Traverse City News and Events

DDA Green Lights Three-Year Parking Plan

By Beth Milligan | April 23, 2018

Traverse City Downtown Development Authority (DDA) board members approved a three-year plan Friday to improve the city’s parking system and offer new programs to help with downtown employee and visitor parking.

The plan aims to implement several suggestions made by Nelson\Nygaard after the consulting firm recently completed a transportation demand management (TDM) study, which analyzed downtown parking needs and potential solutions. DDA CEO Jean Derenzy and Parking Administrator Nicole VanNess presented a proposal to DDA board members Friday to roll out key changes to the parking system over the next three years.

“It’s not just (about completing) the transportation study…but what does it say and how can we implement the goals and objectives there to get to the efficiency and opportunities for our parking system,” explained Derenzy, noting that addressing parking was identified as a “high priority” in both the DDA and city commission’s strategic plans. “As we grow as a city, parking will continually be an issue to encourage business development and growth within our downtown and our city area.”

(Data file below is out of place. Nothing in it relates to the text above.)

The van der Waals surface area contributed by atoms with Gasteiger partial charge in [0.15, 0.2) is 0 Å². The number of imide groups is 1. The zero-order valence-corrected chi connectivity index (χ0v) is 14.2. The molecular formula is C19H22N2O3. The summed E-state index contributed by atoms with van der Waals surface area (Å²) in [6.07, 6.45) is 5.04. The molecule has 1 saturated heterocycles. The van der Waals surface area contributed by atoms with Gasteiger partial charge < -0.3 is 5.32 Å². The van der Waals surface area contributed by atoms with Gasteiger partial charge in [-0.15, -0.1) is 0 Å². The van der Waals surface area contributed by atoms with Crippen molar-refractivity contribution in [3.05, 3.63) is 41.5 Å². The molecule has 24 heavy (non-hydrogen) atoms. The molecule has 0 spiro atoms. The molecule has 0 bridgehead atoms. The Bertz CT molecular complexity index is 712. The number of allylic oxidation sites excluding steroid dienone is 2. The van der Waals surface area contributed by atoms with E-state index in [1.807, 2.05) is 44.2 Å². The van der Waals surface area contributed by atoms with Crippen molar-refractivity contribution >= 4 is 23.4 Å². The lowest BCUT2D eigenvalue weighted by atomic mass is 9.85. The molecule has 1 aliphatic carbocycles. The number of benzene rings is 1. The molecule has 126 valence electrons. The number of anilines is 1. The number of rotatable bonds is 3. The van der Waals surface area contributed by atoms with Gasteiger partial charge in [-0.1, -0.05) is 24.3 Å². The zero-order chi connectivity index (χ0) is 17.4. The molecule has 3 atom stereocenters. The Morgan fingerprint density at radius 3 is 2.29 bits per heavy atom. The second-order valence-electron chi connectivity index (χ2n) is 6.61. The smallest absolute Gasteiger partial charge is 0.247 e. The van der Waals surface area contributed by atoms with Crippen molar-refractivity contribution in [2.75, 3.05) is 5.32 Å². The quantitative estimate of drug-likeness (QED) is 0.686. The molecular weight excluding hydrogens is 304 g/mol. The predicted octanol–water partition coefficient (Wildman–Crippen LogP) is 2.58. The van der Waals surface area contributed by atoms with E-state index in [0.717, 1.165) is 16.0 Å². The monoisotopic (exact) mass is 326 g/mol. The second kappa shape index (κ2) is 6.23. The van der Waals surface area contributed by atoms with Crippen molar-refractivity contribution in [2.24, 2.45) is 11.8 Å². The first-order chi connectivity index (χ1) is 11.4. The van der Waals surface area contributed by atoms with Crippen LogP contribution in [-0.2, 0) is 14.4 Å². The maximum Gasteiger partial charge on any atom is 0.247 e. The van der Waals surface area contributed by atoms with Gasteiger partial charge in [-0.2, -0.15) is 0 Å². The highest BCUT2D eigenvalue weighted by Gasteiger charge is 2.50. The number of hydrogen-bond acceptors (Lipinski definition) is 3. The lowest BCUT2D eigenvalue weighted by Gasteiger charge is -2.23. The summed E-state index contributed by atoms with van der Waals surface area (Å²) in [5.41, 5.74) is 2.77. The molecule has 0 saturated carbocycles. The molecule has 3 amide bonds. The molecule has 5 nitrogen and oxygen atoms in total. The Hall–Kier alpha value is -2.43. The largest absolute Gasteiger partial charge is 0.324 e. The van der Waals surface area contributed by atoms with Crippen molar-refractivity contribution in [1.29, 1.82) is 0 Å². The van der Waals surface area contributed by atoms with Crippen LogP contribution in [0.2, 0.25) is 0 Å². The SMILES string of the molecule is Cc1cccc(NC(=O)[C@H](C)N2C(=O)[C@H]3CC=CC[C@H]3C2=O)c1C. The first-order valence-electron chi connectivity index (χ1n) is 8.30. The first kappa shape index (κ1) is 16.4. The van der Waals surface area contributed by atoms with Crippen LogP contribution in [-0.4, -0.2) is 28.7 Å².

Year one of the implementation plan calls for collecting data on vehicle counts and parking occupancy downtown through new license plate recognition technology, which DDA board members authorized staff to purchase in January. While VanNess acknowledged “there’s a big perception that there is no parking or that it’s very difficult,” she said obtaining accurate occupancy data would help the DDA understand if that was truly the case or if better education and outreach might help drivers know where and when parking is available. The occupancy data will also help drive parking system upgrades in years two and three, she said.

Also key in year one will be introducing a new program called the Downtowner, which will cover rides for downtown employees on Bay Area Transportation Authority’s (BATA’s) city and village loop routes. “The parking (system) would reimburse BATA for the rides essentially,” VanNess said. “Rather than providing a cheaper permit or bringing that (parking) demand downtown, we’re offering an incentive to perhaps choose a different option and then also not have to worry about the parking.”

While the free rides might not work for all employees – such as those working late nights – VanNess said recent occupancy data collected manually by staff shows the “core pinch is really during the daytime” when buses are running. BATA is also planning to roll out a high-frequency express loop through downtown called the Bay Line in June that could offer free rides, with DDA board members agreeing Friday to contribute $5,000 in sponsorship funds toward the loop.